SHFB shares materials that promote “eating a rainbow,” to raise awareness of how to make healthy food choices and the USDA “MyPlate” signs that show proportions of food categories in a healthy diet.

The 150-member Lutheran Church of Our Father in Greensboro houses its David Wilson Food Pantry in its “God’s Garage,” an auto repair shop-turned philanthropic outpost. Pre-COVID, the pantry had been a client choice pantry, however due to exponential growth during the pandemic, it transitioned to a drive-through pantry to meet demand.

“In early 2019, people started hearing about it,” said Mark Failla, a volunteer with The David Wilson Food Pantry. “We went from 15 to 20 visitors a month to as high as 200 visitors a month. In 2020, we serviced 1,864 households—3,999 individuals—and distributed 104,000 pounds of food.”

In the pilot project, a Food Bank Nutrition Educator assessed the pantry based on NEFPAT criteria and provided resources to make no-cost or low-cost changes that would improve the nutrition environment in the pantry. The Pantry has added educational pamphlets to help clients learn how to choose healthier options, and they share recipes. The congregation and other supporters are increasing donations of low-salt, low-sugar options. Volunteers at the David Wilson Pantry plan to explore a hybrid pantry model.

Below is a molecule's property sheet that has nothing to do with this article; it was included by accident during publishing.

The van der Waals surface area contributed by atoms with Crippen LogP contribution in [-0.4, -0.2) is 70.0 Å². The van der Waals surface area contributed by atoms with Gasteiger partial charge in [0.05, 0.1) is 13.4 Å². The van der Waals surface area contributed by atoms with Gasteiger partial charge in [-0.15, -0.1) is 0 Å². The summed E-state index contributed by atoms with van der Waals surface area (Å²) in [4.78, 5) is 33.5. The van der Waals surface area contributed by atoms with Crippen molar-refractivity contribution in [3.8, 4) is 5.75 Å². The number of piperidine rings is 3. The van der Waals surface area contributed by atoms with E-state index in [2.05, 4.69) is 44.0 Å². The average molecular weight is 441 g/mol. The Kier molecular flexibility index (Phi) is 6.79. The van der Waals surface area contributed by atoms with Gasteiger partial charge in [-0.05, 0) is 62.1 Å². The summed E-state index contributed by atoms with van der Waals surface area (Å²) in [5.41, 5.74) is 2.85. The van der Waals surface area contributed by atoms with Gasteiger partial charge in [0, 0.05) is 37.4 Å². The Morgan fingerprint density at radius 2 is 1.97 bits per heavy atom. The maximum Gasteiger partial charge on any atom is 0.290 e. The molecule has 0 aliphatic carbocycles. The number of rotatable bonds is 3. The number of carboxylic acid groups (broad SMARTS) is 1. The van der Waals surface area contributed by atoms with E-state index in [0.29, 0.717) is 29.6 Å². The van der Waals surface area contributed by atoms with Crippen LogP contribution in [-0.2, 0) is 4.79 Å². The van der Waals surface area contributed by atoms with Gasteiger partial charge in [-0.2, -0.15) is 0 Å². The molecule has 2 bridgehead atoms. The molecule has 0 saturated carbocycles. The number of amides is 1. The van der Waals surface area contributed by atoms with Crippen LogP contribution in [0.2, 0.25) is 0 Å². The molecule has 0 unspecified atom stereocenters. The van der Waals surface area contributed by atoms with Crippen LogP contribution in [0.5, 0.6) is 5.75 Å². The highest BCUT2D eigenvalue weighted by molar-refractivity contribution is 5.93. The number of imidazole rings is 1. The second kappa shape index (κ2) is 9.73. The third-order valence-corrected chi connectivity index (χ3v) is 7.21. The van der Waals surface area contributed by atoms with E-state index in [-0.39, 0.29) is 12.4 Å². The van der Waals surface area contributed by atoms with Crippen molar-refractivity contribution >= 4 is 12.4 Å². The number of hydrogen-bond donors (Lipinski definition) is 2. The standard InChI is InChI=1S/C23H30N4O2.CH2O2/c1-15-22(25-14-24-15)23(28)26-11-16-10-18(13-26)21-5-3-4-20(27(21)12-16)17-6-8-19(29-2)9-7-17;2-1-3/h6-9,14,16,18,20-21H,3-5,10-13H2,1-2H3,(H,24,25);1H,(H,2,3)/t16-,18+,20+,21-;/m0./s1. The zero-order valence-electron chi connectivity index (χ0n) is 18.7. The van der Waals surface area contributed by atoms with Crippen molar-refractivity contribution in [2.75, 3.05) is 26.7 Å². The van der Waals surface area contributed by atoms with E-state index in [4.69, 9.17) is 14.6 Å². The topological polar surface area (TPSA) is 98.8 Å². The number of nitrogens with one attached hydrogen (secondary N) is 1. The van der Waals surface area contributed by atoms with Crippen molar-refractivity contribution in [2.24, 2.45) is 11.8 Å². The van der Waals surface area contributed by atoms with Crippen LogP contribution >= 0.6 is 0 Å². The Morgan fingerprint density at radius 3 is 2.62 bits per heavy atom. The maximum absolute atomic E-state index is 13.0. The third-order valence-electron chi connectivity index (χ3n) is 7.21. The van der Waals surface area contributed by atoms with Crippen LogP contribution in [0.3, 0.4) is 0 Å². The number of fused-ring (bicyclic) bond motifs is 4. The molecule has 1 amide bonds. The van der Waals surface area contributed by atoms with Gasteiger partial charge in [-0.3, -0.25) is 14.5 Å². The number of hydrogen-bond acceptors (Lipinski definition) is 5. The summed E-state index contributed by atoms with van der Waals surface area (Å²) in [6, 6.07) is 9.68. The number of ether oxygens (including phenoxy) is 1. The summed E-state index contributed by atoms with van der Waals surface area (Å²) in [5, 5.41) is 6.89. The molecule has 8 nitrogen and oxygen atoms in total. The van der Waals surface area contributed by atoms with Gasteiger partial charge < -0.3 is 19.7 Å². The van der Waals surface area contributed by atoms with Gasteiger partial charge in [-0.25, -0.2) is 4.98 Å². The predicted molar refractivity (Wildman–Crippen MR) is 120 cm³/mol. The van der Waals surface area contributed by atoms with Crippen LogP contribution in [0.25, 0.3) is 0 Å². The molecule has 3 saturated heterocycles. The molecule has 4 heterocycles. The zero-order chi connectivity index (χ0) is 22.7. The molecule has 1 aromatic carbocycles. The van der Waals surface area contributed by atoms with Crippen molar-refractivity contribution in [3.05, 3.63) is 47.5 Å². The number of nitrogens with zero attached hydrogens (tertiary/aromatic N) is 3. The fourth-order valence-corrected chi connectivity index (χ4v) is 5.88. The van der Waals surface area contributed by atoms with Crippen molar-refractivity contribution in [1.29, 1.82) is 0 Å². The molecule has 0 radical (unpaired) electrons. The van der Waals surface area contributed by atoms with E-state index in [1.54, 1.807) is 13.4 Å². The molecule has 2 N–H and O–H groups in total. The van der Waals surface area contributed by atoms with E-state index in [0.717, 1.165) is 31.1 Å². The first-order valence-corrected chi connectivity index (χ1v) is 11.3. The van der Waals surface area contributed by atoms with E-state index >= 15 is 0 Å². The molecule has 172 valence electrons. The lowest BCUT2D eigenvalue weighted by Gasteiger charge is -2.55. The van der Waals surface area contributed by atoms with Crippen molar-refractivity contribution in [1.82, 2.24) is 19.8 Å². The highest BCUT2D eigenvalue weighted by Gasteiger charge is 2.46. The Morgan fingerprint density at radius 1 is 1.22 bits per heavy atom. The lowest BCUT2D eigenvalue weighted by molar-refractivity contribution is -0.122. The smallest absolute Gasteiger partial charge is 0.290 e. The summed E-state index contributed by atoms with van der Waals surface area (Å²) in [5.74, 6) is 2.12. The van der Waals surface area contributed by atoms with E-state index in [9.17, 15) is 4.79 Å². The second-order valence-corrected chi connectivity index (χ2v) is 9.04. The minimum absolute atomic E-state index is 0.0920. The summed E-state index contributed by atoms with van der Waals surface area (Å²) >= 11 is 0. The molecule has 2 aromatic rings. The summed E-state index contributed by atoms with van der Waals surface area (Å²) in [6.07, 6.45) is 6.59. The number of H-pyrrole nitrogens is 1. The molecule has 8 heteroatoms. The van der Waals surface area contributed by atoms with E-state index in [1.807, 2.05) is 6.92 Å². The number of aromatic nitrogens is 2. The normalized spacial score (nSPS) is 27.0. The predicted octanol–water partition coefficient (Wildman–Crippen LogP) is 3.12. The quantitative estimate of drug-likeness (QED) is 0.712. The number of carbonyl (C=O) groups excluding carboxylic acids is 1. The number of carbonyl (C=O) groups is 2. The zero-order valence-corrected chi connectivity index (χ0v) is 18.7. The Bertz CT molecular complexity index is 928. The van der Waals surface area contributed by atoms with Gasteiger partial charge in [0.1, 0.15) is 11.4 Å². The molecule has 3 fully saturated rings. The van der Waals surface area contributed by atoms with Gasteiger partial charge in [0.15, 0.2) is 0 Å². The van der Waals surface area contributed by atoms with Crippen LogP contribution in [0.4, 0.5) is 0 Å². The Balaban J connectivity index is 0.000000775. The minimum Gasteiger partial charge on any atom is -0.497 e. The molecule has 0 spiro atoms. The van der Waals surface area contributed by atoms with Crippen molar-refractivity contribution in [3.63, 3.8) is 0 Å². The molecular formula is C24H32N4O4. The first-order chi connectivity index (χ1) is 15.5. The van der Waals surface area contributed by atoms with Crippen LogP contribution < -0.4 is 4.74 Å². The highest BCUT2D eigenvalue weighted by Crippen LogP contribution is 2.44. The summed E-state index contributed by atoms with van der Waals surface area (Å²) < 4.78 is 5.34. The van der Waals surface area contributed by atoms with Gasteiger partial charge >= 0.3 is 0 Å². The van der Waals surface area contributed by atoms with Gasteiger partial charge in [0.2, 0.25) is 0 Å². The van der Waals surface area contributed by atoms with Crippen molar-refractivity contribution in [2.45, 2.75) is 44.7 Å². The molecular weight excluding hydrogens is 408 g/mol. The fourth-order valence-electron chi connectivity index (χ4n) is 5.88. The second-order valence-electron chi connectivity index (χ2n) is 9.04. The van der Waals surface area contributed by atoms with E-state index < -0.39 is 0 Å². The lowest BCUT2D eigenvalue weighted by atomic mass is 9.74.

“It’s pointed out things to think about that we can do to enhance the quality of the program,” Failla said.

Scott Bowen, SHFB Regional Partnership Manager for Forsyth and Yadkin Counties, encouraged Christ’s Beloved Community, which serves Southside Winston-Salem, to pilot NEFPAT in its bilingual food pantry.

“They have appreciated how the program has had them look at how they can restructure the distribution to a client choice program, … the guidance of how to make it work in their space,” Bowen said.

CBC’s pantry, shares recipes for chickpeas and other items.

“They’ve been able to help us with menus, they provide low sodium peanut butter, and the nutrition department is always available,” said Angelica Espinal, Missioner for Community Engagement at CBC. The Food Bank Nutrition Educator even did a fruit drink demonstration and gave attendees a sample—and the recipe.

CBC holds a healthcare clinic once a month. Two church members, who are nurses, check blood pressures, insulin levels for diabetes, prescriptions, and nutritional needs for individuals who need assistance. CBC is looking forward to partnering with the Food Bank this fall in its Farm Fresh Nourish! program, in which the Food Bank supports local farmers by purchasing local produce that pantries provide to clients. The program includes educating clients about how healthy eating can improve diet-related conditions such as pre-diabetes, diabetes, high blood pressure and high cholesterol.

“I love that we have the partnership with Second Harvest,” Espinal said.

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Second Harvest Food Bank of Northwest NC

3655 Reed St. 

Winston-Salem, NC 27107

Tel: 336-784-5770